How Well Can You Speak Canine?

 

Canine Companionship 

The usual woofs and gruffs are one thing, but if you have a good understanding of YOUR dog’s body language, through their individual actions and mannerisms, you can truly understand their emotions and support them as much as they do us.

Always remember that certain breeds will act slightly differently but, over time, you will get to know your dog better than anyone, what makes them tick and what ticks them off!   

All too often dog owners interpret their pet’s body language incorrectly. They think that an action means their pooch is telling them one thing but in reality, they are trying to communicate something totally different. For instance, a panting dog doesn’t always mean a thirsty dog and a wagging tail doesn’t always mean a happy dog! 

So, we thought we’d provide a guide to your dog’s body language, so that you can better understand what they are trying to tell you and help you create a special unbreakable bond, that you will both enjoy.

Start by really knowing your Dog 

Before you can start to understand the body language of your furry friend you need to really know them. For example different breeds will adopt different postures and this will have an impact on what they are trying to communicate. 

Here are a couple of examples: A Shih Tzu has the tendency to hold up their tail and you can interpret this as their neutral position. If they deviate from this then the chances are they are trying to communicate something. With a German Shepherd, it’s the opposite; their neutral position is holding their tail down.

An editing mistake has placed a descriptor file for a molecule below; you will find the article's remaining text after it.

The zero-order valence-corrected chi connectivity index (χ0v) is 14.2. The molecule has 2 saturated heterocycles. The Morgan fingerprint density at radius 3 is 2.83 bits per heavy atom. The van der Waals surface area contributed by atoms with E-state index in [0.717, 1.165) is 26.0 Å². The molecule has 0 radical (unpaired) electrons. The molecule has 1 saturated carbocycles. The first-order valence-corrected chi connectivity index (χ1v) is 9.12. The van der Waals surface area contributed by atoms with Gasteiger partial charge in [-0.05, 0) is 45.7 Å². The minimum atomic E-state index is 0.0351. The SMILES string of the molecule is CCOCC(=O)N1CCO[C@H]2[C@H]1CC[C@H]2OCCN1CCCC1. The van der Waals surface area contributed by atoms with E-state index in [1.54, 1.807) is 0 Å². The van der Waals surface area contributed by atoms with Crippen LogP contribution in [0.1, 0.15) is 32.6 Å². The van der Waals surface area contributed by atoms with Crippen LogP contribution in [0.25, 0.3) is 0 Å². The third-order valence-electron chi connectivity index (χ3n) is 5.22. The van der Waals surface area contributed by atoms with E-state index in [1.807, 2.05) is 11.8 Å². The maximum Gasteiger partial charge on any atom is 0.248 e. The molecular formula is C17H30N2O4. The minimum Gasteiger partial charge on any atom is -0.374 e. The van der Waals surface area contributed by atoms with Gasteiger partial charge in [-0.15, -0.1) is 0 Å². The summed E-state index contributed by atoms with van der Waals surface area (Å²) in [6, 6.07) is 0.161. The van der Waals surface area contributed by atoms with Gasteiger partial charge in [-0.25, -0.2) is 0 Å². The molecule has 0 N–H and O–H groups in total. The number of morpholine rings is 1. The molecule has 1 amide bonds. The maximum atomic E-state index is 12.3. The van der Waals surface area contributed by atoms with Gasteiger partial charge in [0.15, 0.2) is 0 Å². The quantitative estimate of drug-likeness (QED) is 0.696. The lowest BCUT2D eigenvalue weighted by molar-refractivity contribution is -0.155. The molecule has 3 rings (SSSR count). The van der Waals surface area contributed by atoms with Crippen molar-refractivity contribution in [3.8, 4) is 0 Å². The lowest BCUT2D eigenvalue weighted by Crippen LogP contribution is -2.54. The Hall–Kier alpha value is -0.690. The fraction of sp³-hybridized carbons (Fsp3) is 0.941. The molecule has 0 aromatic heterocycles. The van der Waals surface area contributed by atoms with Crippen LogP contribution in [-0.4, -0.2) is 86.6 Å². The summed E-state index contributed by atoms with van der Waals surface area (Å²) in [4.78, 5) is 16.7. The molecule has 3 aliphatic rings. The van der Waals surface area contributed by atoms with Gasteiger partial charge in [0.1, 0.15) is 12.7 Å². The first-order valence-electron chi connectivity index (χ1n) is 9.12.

You need to look carefully at your dog’s entire posture. It is important that you take any actions with their body parts into context with their posture. There can be subtleties here. If your pooch has floppy ears then it might be difficult for you to spot when they move their ears back just a little bit. 

It is entirely possible that your furry friend will change their postures in time. They may begin to display a body posture that communicates fear, but when they discover that this posture is effective this can change to a more confident posture despite the fact that they are still experiencing fear. 

Dog Body Language 

We felt that the best way for you to learn about the body language of your furry friend was to provide lists of behaviors and actions that demonstrate particular emotions. So, this is what you need to look out for when assessing what they are trying to communicate to you: 

How to tell if your dog is feeling Happy 

If the body language of your pooch is relaxed then this is probably a sign that they are happy. This is what you need to look out for as signs of happiness:

 Mouth partially open with a soft look and possibly a gentle pant (some dogs even smile!)
 Relaxed ears that are not taut or pulled back
 Posture is relaxed overall with head raised, a confident stance and tail relaxed
 Wagging of the tail which includes wiggles from the whole body. Tail wagging with a relaxed body also suggests happiness.